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Analysis of Leakage Currents and Impact on Off-State Power Consumption for CMOS Technology in the 100 nm Regime

Published

Author(s)

W. K. Henson, N. Yong, S. Kubicek, Eric M. Vogel, J. J. Wortman, K. De Meyer, A. Naem

Abstract

The off-state leakage currents have been investigated for sub 100 nm CMOS technology. The two leakage mechanisms investiaged in this work include the conventional off-state leakage due to short channel effects and the gate leakage through ultra-thin gate oxides. The conventional off-state leakage due to short channel effects exhibited the similar characteristics as previously published; however, gate leakage introduces two significant consequences with respect to off-state power consumption: 1) an increase in the number of transistors contributing to the total off-state power consumption of the chip and 2) an increase in the conventional off-state current due to gate leakage near the drain region of the device. Using experimentally measured data it is estimated that gate leakage does not exceed the off-state specifications of the National Technology Roadmap for Semiconductors for gate oxides as thin as 1.4 nm to 1.5 nm for high performance CMOS. Low power and memory applications may be limited to an oxide thickness of 1.8 nm to 2.0 nm in order to minimize the off-state power consumption and maintain an acceptable level of charge retention. The analysis in this work suggest that reliability will probably limit silicon oxide scaling for high performance applications whereas gate leakage will limit gate oxide scaling for low power and memory applications.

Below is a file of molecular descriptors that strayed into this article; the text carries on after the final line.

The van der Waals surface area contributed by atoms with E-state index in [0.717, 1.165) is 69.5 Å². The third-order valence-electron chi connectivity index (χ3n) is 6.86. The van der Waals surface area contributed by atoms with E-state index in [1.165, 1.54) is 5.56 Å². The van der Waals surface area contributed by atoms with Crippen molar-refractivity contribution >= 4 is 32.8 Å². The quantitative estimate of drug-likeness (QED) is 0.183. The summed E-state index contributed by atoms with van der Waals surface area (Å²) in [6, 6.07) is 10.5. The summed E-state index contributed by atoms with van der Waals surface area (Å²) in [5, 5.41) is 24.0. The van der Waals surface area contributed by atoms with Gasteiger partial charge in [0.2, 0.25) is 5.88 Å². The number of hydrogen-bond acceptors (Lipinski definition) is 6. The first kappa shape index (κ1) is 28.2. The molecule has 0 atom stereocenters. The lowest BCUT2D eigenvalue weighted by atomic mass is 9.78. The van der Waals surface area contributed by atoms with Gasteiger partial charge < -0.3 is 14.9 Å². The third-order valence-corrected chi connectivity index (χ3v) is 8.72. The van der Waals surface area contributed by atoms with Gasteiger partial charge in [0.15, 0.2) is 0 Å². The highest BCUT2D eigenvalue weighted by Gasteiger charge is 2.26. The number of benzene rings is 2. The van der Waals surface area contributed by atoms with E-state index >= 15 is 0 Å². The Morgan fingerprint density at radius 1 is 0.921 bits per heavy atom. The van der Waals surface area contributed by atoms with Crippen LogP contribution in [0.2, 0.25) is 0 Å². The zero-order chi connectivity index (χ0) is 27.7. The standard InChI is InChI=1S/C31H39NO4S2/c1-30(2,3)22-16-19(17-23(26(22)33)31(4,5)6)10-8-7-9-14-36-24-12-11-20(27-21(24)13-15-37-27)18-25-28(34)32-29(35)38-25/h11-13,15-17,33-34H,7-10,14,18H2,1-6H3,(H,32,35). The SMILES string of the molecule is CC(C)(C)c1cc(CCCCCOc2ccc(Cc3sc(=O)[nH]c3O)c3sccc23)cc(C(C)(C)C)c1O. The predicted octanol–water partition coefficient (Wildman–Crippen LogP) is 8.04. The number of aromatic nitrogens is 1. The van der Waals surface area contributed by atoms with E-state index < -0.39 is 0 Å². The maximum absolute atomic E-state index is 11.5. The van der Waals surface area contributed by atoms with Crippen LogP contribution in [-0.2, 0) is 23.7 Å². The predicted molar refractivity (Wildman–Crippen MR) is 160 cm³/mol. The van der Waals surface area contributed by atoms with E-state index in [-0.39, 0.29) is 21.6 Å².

Citation
IEEE Transactions on Electron Devices
Volume
47
Issue
7

Keywords

MOS devices, ultrathin gate oxide, off-state leakage, power consumption

Citation

Henson, W. , Yong, N. , Kubicek, S. , Vogel, E. , Wortman, J. , De Meyer, K. and Naem, A. (2000), Analysis of Leakage Currents and Impact on Off-State Power Consumption for CMOS Technology in the 100 nm Regime, IEEE Transactions on Electron Devices (Accessed June 22, 2024)

Issues

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Created June 30, 2000, Updated October 12, 2021